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Sep 04, 2019
Merger vs Transitioning Our Firm to Our Associates
I am one of three founding partners in a twelve attorney insurance defense firm in New Orleans. The three of us are in our early sixties and contemplating retirement in the next several years. The three of us have been discussing our succession plans and are wondering whether we would be better off merging with another firm or transitioning the firm to our associates. What are your thoughts on this matter?
A majority of firms prefer transitioning to the next generation of attorneys within the firm whenever possible. Many founding partners at this stage of their career are often not ready to move to another firm unless they have to.
Advantages of transitioning to associates in the firm include:
- Continuation of the legacy of the firm
- Continued employment for associates and staff
- Potential to receive founder benefit
- Flexible buy-out arrangement
- Retention incentive for associates in the firm
- Ability to continue working in your present office surroundings without having to learn new procedures, form new relationships, and integrate with another firm at this stage of your careers,
Disadvantages of transitioning to associates in the firm include:
- Time it often takes to effectively transition associates in the areas of legal skills, client relationships and client development, and firm management.
- Associates on deck are simply “too green” and do not have enough experience.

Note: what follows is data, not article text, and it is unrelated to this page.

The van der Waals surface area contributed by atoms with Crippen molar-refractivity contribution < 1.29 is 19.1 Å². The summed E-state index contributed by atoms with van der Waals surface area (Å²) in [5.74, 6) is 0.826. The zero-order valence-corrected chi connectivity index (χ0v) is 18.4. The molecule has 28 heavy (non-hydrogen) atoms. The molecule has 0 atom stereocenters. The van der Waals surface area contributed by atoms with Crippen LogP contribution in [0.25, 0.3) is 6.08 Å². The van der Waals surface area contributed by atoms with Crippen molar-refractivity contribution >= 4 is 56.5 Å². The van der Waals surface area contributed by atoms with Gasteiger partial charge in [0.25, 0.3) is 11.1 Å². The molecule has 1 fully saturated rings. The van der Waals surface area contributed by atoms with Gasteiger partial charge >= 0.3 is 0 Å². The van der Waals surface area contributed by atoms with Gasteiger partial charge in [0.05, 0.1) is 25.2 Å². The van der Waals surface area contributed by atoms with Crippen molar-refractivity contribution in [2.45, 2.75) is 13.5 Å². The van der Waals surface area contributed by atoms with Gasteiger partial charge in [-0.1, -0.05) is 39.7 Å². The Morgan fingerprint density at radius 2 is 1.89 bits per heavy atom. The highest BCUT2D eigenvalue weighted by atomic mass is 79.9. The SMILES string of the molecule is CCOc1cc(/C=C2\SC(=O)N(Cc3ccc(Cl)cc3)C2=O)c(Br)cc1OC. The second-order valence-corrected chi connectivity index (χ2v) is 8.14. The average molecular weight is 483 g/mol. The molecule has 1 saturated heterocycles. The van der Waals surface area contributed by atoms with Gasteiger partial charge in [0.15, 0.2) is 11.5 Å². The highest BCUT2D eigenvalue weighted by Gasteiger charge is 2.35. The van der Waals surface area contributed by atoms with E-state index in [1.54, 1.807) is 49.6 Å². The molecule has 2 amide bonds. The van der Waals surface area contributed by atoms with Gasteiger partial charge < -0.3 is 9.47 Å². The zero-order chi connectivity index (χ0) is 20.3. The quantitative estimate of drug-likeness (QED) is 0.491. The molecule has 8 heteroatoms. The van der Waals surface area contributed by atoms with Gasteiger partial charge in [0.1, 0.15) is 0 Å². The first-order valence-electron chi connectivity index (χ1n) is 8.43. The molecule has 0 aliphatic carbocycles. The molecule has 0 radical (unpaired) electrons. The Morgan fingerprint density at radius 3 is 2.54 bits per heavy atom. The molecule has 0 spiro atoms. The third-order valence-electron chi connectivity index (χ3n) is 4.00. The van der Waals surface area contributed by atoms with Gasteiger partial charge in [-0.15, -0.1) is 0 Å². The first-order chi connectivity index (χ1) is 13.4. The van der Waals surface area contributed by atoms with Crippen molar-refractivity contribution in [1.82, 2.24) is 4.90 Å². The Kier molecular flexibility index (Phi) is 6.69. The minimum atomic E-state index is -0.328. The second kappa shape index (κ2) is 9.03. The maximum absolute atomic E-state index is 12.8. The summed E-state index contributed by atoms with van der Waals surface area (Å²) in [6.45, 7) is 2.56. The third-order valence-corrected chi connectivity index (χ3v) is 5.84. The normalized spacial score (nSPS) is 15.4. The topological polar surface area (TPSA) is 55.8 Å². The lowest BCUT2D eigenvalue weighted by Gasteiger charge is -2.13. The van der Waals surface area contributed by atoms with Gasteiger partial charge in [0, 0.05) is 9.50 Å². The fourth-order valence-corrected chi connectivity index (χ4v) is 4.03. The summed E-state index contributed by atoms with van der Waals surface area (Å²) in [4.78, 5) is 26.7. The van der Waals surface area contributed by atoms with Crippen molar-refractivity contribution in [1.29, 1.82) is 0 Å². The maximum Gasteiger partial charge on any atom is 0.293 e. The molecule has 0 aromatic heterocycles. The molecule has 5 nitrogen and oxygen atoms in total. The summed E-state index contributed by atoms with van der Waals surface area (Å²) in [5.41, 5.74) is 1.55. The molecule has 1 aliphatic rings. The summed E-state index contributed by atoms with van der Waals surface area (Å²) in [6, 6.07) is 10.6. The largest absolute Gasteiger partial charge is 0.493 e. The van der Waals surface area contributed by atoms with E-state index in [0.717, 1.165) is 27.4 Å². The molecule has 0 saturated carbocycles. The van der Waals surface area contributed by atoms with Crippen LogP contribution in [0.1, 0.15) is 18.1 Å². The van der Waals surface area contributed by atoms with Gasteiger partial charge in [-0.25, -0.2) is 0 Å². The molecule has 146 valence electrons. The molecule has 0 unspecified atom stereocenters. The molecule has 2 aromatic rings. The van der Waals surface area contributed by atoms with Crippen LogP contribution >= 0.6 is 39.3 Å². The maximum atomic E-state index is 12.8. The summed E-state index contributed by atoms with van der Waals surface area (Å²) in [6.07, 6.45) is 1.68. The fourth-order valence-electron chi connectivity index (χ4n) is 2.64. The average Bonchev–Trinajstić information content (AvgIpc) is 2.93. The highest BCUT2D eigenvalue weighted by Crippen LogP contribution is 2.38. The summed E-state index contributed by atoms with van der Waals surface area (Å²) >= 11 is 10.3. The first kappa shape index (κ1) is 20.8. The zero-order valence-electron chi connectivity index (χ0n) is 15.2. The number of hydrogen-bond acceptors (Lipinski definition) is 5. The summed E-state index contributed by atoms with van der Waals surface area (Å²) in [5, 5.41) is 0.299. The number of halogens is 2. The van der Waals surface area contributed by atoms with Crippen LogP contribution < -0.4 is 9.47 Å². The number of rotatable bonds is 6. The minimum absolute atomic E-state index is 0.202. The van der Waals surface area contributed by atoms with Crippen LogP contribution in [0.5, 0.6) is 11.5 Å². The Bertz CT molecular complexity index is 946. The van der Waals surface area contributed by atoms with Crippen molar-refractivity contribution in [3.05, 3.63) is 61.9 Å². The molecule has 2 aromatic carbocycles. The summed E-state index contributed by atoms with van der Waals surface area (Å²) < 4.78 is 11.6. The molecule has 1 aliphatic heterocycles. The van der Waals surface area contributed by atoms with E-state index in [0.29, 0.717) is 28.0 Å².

- Associates simply want a job, don’t want to be owners of a law firm, and are unwilling to step up and make the required commitment and investment.
I believe that you should start by taking a critical look at the demographics of your associates and raise the following questions:
- What are the retirement timelines for each of you? Will you be retiring close to the same time?
- Do you have the bench strength – your present associates – to serve your existing clients if the three of you are no longer with the firm?
- If the three of you were no longer with the firm could your present associates retain your existing clients?
- Do any of your associates have the leadership and management skills to lead and manage the firm?
- Do any of your associates have the will to take over the firm and buy-out your interests?
Your answers to the above five questions will determine whether you should consider a merger strategy. It is often difficult to get a “founders benefit” (goodwill value) in mergers with other firms.
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John W. Olmstead, MBA, Ph.D, CMC
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